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RHS teacher awarded two STEM fellowships

When Russellville High School science teacher Lorraine Perez applied for two prestigious academic opportunities at a conference in February, she really had no expectations that she would be accepted for either program.
But on Feb. 19, Perez received word that not only had she been accepted to the state-wide Genetic Technologies for Alabama Classrooms (GTAC) teacher academy but she had also been selected as one of 50 teachers from across the nation to participate in the Siemens STEM Institute fellowship, which is designed to bring teachers to the cutting edge of science, technology, engineering and math (STEM) education.
Perez has been an educator with the Russellville City School System for 16 years, 14 of which have been spent as the chairperson of the science department where she currently teaches anatomy and physiology, zoology and biology as well as college biology through Northwest-Shoals Community College.
All of this experience has allowed Perez to see first-hand the importance of STEM-related fields and how vital it is to offer fresh perspectives and teaching methods in these ever-evolving subject areas.
“[Through these fellowships] I will be able to establish a network of STEM educators across the nation and in Alabama that I will be able to gain invaluable expertise from,” she said.
“My students will benefit greatly from the addition of biotechnology that I will be able to incorporate into the classroom.”
Perez said even though she initially thought it was a long shot, she originally applied for both programs because she knew the things she could learn through her participation would be beneficial to her students back at RHS.
“These fellowships will allow me to expand my knowledge on STEM topics and will afford me the opportunity to offer a brand new course in genetics at RHS with lab materials that will enrich the curriculum,” Perez said.
“I hope to incorporate all of the new labs I will bring back from the GTAC fellowship.”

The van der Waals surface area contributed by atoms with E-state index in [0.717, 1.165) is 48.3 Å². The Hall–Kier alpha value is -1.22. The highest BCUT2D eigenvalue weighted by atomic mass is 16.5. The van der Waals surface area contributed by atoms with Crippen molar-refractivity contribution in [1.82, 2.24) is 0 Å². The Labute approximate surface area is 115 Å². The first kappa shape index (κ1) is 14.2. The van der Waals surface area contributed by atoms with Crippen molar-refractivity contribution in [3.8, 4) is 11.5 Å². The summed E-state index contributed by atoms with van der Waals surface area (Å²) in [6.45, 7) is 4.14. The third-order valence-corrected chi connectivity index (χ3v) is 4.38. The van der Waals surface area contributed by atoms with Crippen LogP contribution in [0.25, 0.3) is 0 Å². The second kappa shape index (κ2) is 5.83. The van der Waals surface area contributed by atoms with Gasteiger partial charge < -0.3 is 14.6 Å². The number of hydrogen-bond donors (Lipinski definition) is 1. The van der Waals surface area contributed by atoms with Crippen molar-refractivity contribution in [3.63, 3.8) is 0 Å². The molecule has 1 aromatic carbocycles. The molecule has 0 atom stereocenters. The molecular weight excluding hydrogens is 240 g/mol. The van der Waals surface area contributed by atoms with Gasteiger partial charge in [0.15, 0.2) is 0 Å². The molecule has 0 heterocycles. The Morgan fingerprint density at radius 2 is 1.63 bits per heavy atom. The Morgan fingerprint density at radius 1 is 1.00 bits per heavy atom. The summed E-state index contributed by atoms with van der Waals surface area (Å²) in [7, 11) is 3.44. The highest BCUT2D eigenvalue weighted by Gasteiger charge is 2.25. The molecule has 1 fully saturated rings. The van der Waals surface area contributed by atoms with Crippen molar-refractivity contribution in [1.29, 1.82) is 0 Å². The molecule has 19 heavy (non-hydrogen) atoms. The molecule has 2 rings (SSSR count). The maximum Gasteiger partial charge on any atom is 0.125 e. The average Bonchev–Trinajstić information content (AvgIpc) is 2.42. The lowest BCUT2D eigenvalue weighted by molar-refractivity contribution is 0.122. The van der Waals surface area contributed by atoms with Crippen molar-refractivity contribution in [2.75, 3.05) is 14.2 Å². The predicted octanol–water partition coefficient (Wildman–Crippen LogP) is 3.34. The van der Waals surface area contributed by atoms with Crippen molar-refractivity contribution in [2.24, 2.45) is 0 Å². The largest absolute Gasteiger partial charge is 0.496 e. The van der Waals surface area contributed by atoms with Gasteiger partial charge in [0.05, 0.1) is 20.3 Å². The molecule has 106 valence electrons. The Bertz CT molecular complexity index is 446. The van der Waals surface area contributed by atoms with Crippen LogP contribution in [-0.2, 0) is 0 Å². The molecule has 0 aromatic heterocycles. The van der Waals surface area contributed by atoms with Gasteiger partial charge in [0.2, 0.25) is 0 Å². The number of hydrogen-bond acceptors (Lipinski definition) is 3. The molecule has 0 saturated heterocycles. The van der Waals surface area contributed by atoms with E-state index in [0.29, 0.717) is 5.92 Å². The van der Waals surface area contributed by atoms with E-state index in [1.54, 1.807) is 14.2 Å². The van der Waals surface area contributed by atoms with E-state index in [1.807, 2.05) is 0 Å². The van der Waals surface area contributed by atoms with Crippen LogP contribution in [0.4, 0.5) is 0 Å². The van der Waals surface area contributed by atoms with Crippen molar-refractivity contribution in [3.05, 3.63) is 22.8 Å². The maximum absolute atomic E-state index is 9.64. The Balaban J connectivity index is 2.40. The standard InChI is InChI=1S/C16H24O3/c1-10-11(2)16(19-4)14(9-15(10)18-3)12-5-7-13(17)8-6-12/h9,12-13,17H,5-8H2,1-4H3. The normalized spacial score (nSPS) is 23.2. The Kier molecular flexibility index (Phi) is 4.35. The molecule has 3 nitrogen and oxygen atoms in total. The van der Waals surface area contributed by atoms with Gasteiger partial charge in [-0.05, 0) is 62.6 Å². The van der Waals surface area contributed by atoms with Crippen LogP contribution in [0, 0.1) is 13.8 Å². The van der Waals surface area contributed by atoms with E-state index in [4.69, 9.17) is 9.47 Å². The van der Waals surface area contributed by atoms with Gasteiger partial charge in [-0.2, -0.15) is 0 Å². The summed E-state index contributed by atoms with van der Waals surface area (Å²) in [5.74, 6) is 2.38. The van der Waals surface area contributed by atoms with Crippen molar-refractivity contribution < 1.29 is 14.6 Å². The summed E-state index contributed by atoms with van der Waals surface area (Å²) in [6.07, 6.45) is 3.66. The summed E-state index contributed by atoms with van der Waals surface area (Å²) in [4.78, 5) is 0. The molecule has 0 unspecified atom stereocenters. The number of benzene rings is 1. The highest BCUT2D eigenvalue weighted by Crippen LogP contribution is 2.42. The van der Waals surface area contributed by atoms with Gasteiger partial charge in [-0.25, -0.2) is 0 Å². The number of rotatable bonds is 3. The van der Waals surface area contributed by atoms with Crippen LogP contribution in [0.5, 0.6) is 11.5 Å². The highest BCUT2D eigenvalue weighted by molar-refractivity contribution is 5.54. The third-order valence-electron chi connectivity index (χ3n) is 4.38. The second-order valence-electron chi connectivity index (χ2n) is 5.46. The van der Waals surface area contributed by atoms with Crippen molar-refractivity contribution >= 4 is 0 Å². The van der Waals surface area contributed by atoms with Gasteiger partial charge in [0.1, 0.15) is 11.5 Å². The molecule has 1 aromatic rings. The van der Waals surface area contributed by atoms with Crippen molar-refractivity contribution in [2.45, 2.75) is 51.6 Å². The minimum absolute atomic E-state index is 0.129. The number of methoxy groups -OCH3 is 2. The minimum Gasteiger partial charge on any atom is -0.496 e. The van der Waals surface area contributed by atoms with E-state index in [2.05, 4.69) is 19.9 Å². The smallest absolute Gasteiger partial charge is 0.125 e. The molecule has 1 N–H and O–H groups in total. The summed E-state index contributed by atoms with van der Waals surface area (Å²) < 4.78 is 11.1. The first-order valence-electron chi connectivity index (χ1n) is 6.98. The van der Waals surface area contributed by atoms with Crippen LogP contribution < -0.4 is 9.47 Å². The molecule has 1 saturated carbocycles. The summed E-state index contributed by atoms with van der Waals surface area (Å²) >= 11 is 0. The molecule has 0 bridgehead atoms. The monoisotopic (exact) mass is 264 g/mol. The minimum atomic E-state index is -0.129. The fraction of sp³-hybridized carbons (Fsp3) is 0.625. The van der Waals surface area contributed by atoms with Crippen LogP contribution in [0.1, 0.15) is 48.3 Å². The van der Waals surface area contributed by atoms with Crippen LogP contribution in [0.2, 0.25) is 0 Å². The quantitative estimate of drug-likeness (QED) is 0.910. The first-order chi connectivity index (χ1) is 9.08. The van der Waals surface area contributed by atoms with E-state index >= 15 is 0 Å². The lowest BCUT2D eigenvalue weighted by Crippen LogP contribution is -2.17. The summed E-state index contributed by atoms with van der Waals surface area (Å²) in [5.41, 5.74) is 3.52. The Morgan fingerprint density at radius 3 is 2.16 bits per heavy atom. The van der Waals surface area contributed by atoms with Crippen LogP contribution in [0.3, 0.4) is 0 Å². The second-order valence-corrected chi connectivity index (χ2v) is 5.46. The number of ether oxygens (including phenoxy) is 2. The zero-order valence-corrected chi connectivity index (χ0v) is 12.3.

The GTAC fellowship will be a two-week long academy for select Alabama teachers during the month of June, which makes it the first of the two events Perez will attend this summer.
The event is held at the HudsonAlpha biotechnology research center in Huntsville.
Participants interact with researchers who are studying genetic influences in cancer, neurological disorders and infectious diseases, and tour biotechnology companies dedicated to improving diagnosis and treatment of human disease.
“Educators who participate in the program will bring back a large a collection of materials and resources related to genetics and biotechnology,” she said. “The genetic materials I bring back will greatly benefit students in the new genetics course we are offering next year.”
After completing the GTAC academy, Perez will participate in the Siemens STEM Institute fellowship professional development experience August 4-9 at the world headquarters of Discovery Communications, located outside of Washington D.C.
“This is a once in a lifetime opportunity to collaborate with other teachers across the nation that teach STEM in the classroom,” Perez said.
“With the Next Generation Science Standards that were just released, there is a lot of emphasis on STEM in the classroom. This will give me the opportunity to learn how to incorporate more STEM into my curriculum and to share what I have learned with my department.”
Perez said she was excited for these professional opportunities and the chance to help her students excel with the new information she is given.
“Fostering STEM education is essential in today’s classroom,” she said. “I feel that teachers today must embrace STEM education as a means of developing college ready graduates that will one day rule the technological work force.”